The price of lumber has skyrocketed in recent months. /File phot

Unprecedented lumber situation part of perfect storm of factors

By Darren Lum

Rising lumber costs in North America have seen record setting prices and there are multiple aspects to it that need to be considered, say affected industry members.

There was a confluence of actions and events before and during the pandemic from sawmill closures, the employing of an economic strategy related to an expectation of weaker demand for lumber and related products during the pandemic to a strong demand for home ownership, spurred on by low interest rates to encourage lending. And then there was how the pandemic itself changed business practices and people’s lives.

Malcolm Cockwell, the managing director of the Haliburton Forest’s forest product division, which includes the Haliburton Forest Sawmill, Huntsville Forest Products, and the Almaguin Forest products said it’s important to remember the spike in lumber prices is related to softwood and not hardwood, which is what the Forest harvests.
“Hardwood lumber has not spiked anything like softwood lumber. In other words, my colleagues and I do not have much skin in the game when it comes to softwood lumber prices,” he wrote in an email.

Cockwell, who was named as the Forests of Ontario board of directors’ president in April, said the lumber industry is cyclical.

“The sawmills need to ‘win’ sometimes. This is one of those times. In many cases, the profits generated by the sawmills will be used to pay down debt and invest in equipment upgrades. That refinancing and reinvestment is ultimately very good for the communities and the forests surrounding the sawmills, because it means those sawmills will be competitive when the tough times roll around again,” he wrote.

Cockwell said the profits from the higher prices of softwood help everyone in the industry.

“While the big softwood sawmills are doing pretty well these days, not all of the extra margin is going to the sawmills or even to the retailers. There are also brokers, warehouses, railways, and truckers involved. My point is that a lot of people are benefiting from these high prices, and those benefits are being spread around the economy,” he wrote.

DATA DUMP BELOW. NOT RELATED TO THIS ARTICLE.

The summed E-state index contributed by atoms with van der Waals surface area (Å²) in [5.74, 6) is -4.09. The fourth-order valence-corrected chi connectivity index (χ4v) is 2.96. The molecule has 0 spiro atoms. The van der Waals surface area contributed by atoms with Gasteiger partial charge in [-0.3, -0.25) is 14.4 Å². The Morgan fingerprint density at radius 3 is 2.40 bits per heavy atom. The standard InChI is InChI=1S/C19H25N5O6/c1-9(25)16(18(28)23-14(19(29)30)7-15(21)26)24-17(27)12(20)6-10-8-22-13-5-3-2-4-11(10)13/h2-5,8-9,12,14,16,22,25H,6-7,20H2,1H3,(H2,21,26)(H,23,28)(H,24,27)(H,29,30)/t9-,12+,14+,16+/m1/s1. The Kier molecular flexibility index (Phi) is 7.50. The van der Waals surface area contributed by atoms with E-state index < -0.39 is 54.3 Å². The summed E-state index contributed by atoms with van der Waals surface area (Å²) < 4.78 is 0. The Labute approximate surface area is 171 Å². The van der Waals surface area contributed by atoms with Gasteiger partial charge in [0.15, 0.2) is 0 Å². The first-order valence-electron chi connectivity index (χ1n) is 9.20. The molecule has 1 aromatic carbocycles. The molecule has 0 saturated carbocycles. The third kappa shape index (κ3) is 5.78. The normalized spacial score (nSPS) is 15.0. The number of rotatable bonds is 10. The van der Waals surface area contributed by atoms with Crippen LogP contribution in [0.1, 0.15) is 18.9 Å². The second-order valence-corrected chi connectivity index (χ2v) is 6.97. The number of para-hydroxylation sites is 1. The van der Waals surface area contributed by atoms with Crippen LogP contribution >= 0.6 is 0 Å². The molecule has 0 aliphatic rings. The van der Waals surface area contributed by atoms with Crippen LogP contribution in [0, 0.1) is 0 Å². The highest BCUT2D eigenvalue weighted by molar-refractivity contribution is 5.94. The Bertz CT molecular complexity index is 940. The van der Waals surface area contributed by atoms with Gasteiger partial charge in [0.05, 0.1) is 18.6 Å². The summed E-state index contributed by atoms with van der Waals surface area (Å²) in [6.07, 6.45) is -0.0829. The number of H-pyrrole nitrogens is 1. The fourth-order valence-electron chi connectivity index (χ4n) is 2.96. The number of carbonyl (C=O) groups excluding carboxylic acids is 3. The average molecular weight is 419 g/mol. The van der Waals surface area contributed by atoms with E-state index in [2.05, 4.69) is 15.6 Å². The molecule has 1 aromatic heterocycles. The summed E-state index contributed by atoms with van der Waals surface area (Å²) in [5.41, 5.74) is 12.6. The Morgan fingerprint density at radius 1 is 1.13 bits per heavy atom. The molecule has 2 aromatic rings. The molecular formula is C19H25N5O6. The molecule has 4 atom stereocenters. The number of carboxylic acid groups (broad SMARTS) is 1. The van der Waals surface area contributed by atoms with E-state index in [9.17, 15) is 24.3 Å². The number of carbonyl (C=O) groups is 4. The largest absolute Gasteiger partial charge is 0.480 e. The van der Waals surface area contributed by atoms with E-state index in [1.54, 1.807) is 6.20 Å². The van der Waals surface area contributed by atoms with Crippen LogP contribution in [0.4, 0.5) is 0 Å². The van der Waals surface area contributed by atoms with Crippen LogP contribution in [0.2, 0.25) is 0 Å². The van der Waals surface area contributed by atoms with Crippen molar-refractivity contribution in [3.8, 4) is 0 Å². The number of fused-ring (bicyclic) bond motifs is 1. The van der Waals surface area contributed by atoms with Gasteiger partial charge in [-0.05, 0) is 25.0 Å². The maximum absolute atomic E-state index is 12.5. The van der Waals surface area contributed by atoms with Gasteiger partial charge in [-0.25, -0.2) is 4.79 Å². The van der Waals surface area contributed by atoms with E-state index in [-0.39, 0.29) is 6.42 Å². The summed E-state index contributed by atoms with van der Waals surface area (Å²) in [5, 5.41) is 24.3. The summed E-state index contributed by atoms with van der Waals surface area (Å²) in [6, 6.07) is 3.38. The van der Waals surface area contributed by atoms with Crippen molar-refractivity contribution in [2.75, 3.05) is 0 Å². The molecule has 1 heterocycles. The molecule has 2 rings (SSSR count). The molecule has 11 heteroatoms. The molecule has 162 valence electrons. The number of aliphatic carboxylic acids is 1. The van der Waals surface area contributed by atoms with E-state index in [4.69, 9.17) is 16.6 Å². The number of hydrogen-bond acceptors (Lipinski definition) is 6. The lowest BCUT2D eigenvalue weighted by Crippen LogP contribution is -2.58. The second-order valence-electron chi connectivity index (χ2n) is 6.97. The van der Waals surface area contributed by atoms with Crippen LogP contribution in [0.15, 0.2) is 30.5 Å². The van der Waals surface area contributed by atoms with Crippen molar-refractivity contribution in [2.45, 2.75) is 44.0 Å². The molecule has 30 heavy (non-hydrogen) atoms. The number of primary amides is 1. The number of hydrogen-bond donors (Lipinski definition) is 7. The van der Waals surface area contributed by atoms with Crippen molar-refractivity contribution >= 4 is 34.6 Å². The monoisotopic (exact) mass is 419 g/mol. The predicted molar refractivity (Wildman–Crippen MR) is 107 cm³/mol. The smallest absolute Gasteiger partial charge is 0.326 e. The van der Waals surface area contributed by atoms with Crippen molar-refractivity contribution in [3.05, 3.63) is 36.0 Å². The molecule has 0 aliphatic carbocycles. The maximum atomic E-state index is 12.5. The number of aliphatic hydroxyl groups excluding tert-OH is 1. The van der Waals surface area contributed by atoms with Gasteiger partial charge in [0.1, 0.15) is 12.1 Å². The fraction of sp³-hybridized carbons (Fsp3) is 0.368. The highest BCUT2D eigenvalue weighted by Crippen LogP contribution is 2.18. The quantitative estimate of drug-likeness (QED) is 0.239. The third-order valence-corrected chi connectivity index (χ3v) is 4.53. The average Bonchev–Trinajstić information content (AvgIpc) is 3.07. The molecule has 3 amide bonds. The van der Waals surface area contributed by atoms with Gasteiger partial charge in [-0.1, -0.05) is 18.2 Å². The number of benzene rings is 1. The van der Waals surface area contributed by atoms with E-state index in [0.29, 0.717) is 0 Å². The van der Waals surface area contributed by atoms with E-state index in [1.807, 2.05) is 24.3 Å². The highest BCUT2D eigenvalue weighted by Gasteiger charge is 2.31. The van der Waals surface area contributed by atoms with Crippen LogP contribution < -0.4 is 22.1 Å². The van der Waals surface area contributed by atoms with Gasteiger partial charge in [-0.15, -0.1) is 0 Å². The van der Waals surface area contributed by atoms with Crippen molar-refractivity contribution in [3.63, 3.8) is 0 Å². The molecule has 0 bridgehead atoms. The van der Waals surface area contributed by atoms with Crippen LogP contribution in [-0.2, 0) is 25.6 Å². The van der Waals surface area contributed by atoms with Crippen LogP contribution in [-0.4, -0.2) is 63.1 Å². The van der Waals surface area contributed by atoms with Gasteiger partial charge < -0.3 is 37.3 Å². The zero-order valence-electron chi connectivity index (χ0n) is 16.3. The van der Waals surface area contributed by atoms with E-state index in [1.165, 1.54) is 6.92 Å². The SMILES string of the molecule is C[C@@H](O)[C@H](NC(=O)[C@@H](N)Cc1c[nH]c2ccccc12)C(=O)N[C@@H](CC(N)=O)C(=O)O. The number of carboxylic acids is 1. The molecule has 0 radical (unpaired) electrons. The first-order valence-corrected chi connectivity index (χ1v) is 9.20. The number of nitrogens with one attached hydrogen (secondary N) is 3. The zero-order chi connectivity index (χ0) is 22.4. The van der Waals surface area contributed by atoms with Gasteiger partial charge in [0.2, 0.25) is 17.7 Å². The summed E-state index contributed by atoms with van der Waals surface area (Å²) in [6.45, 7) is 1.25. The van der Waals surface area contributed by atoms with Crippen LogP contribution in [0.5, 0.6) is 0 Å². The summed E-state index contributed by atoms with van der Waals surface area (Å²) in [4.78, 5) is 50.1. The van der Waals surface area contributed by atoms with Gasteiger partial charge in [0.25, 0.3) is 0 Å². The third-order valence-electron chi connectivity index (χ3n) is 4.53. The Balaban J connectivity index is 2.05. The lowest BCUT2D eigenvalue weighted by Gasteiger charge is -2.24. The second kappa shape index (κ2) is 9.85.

From his Haliburton location, Emmerson Lumber Limited owner Kim Emmerson has been in the industry for 48 years and has never seen anything like what is happening right now.

“Lumber is a commodity like a lot of commodities like gold, or oil or whatever. It does have swings. There’s no doubt about it historically, but it has never, ever, ever swung like this,” he said.

He said this situation is about how demand is far exceeding supply.

“People may see stacks of wood around, but basically I can tell you it’s very hard to get, so lumber yards have been stocking up as much as they can before they run out. We’re not happy about it, but it is the way it is right now,” he said.

With locations in Haliburton and Carnarvon, his lumber centres have been busy, leading to exponential growth in purchases for renovations and for new builds.

“I know for our area … a lot of the seasonal residents are here because they can’t work or are working from their cottage. They’re doing stuff and a lot of the people are actually bored as well, right? Because maybe they’re not working at all. So what are they going to do? They can’t go anywhere so what they’re going to do is fix whatever up,” he said.

There isn’t just a scarcity of lumber. This includes plastics and steel. The wait times on ordering have grown, which isn’t dissimilar to how people are waiting for newly purchased vehicles and appliances, Emmerson adds.

He’s seen the disappointment from customers, but also their understanding.